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Why Does My Dog Sometimes Dig at the Carpet

Learn about why some dogs dig at carpet and how to stop it.

Does your dog sometimes stop, sniff the carpet, and then begin to dig furiously at it as though it's dirt and she smells a mole?

There are a few reasons dogs might do this.

Your Dog Could Smell Food

It's possible there's a bit of food deep in the carpet. Your dog's nose can detect odors much more strongly than yours can. If he gets a tiny whiff of food, he might do his best to dig it out so he can devour it.

To deter this type of carpet-digging, get a good vacuum and use it regularly.

Your Dog Could Smell Something Else

There may be another, stinkier, smell in the carpet. Have you ever seen your dog roll in a yucky-smelling thing outside? It's possible he could wish to dig out and roll in the ickiness he detects in the rug.

You might be able to sniff the spot your dog is interested in on the carpet and detect a yucky smell. Use a good carpet cleaner and thoroughly clean any places your dog is digging at to rule out this cause of carpet-digging.

Your Dog May Wish to Cozy Up His Sleeping Spot

Dogs sometimes dig a bit at their bed or sleeping area, turning around in circles and trying to get it just right before they lie down. In the wild, stomping out a cozy spot in the grass or dirt creates a warmer or cooler place to curl up and sleep. Even though your house is probably much more climate-controlled than the wilderness, that behavior is innate, and some dogs will do it automatically. They might dig at the carpet for that reason.

To deter this carpet-digging cause, get your dog a nice, cozy dog bed and encourage him to use it. If you see him digging the carpet, clap your hands and say "no," and then guide him to his bed and give him treats and praise when he goes into it instead.

Your Dog Might Have Misplaced Excitement or Stress

Sometimes, dogs dig frantically when they get super excited about something, and your carpet might simply be the victim. This is common when a dog sees or senses another dog or squirrel in the yard, but he can't get to it. He may turn away from the window and dig frantically at the carpet as an outlet for the pent-up excitement about the animal.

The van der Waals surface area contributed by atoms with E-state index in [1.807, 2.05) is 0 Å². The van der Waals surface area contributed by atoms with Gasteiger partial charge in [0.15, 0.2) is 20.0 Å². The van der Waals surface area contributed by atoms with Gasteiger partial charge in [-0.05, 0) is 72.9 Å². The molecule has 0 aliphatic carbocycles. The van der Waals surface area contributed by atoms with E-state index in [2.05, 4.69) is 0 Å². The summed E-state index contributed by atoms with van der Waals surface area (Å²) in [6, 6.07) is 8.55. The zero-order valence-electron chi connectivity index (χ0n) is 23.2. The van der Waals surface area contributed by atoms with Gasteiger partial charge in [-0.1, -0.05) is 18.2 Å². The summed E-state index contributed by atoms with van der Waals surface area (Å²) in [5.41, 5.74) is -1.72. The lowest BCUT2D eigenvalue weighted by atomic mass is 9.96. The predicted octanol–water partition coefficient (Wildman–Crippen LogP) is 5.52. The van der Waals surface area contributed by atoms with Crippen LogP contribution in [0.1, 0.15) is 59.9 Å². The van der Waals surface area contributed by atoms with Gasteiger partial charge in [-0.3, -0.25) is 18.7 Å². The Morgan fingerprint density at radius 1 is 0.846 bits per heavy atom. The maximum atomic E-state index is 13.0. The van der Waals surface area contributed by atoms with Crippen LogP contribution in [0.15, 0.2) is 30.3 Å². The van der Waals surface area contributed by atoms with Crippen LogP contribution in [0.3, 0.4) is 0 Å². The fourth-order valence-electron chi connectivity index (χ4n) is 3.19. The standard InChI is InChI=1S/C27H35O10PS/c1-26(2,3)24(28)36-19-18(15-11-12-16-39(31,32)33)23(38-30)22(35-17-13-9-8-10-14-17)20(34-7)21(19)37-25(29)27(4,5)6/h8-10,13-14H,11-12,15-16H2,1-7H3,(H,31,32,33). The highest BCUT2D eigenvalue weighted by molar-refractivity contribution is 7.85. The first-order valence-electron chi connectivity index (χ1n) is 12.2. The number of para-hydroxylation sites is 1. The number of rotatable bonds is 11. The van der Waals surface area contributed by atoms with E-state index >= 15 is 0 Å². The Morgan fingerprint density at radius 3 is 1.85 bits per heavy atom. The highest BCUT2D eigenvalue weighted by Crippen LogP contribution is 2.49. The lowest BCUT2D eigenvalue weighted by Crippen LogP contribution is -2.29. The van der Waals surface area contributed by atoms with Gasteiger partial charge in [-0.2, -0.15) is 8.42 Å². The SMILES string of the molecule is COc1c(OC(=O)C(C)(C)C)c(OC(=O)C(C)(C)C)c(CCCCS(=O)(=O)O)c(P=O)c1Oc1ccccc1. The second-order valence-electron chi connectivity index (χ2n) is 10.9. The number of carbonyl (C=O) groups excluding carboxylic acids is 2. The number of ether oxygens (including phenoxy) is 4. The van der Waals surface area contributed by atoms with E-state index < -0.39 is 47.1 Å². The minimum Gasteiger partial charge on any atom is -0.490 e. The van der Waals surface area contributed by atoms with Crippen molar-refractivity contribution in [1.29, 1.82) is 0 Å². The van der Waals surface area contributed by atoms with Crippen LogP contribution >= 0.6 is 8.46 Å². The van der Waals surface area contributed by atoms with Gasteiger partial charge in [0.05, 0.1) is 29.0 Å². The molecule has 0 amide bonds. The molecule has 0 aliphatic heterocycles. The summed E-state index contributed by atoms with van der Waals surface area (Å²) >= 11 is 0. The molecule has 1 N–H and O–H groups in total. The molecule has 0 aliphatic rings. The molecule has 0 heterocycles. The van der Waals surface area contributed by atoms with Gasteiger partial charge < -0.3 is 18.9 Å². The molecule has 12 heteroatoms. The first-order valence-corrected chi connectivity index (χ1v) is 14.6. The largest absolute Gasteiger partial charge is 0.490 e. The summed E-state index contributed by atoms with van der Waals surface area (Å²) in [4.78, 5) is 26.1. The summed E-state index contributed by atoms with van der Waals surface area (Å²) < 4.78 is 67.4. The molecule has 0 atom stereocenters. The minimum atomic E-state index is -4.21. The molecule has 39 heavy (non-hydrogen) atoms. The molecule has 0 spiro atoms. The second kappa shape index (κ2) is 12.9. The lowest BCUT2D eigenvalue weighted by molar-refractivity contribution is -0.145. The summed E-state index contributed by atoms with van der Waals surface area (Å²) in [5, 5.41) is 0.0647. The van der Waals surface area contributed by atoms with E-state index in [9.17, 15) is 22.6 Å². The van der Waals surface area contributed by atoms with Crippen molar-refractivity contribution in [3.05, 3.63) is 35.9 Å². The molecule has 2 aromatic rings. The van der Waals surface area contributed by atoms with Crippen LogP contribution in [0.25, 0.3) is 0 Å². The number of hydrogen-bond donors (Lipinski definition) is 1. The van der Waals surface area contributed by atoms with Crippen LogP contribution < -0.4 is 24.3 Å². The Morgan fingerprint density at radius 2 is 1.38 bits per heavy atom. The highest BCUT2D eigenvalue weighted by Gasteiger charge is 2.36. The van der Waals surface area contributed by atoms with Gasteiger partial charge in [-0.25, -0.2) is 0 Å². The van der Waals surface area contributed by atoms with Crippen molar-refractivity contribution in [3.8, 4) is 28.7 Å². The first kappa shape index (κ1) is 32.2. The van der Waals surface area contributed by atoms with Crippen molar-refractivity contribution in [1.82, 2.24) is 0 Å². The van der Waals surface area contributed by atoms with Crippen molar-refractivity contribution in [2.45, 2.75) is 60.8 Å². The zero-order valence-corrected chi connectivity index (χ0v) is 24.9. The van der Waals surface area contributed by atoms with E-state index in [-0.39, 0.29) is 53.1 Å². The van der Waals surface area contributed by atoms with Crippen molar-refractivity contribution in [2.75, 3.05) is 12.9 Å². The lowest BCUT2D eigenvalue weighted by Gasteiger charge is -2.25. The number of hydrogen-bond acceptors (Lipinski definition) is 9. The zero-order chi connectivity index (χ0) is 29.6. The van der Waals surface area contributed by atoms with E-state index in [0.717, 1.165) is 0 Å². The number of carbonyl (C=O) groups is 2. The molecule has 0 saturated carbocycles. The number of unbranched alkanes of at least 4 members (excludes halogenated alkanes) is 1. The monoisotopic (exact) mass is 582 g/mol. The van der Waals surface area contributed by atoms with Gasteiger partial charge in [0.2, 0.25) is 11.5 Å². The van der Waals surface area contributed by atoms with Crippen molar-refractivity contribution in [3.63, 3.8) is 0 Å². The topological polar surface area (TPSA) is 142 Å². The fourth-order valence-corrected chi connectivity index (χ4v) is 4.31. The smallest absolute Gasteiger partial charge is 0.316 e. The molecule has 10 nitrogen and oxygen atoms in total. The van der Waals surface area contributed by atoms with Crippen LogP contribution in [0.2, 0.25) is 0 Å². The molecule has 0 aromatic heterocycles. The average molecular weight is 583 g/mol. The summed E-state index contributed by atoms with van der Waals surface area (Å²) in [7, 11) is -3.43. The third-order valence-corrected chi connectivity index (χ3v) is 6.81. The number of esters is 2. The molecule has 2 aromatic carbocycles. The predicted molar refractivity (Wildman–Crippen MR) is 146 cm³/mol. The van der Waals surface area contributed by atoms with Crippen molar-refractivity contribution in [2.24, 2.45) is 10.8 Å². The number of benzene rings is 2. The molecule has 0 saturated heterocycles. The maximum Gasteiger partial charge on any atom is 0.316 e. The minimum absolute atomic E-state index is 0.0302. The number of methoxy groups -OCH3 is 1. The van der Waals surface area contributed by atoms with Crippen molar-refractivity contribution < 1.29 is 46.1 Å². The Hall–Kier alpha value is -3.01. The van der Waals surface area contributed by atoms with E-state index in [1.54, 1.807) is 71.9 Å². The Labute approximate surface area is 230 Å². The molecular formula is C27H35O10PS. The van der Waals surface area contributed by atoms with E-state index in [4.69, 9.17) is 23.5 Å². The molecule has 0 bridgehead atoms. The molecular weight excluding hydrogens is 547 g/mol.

Stress or boredom can also cause digging behavior in dogs. If your dog is upset about something such as a new pet in the home or if he isn't getting enough physical or mental stimulation, he could engage in behaviors like carpet-digging as a way to blow off steam or amuse himself.

For this type of carpet-digging, it can help to make sure your dog is getting plenty of exercise each day. Going outside to walk, run, and play fetch can tire him out and render him less likely to engage in destructive behavior inside.

You can also give your dog a puzzle toy to keep him busy when you can't interact with him. They can act as mental enrichment for dogs.

If you think your dog might be stressed or anxious, D.A.P. may help. It's an analog of a calming pheromone for dogs, and many dogs are soothed by its scent. Learn more: "How to Cope with Canine Anxiety and Fear Using Adaptil (Formerly Called D.A.P.)."

Your Dog Could Be Nauseous

Dogs sometimes dig before vomiting. If this is the case for your dog, the behavior will be intermittent, and you will see him gag or vomit during or after the carpet-digging episodes.

If you believe your dog is nauseous, contact your veterinarian.

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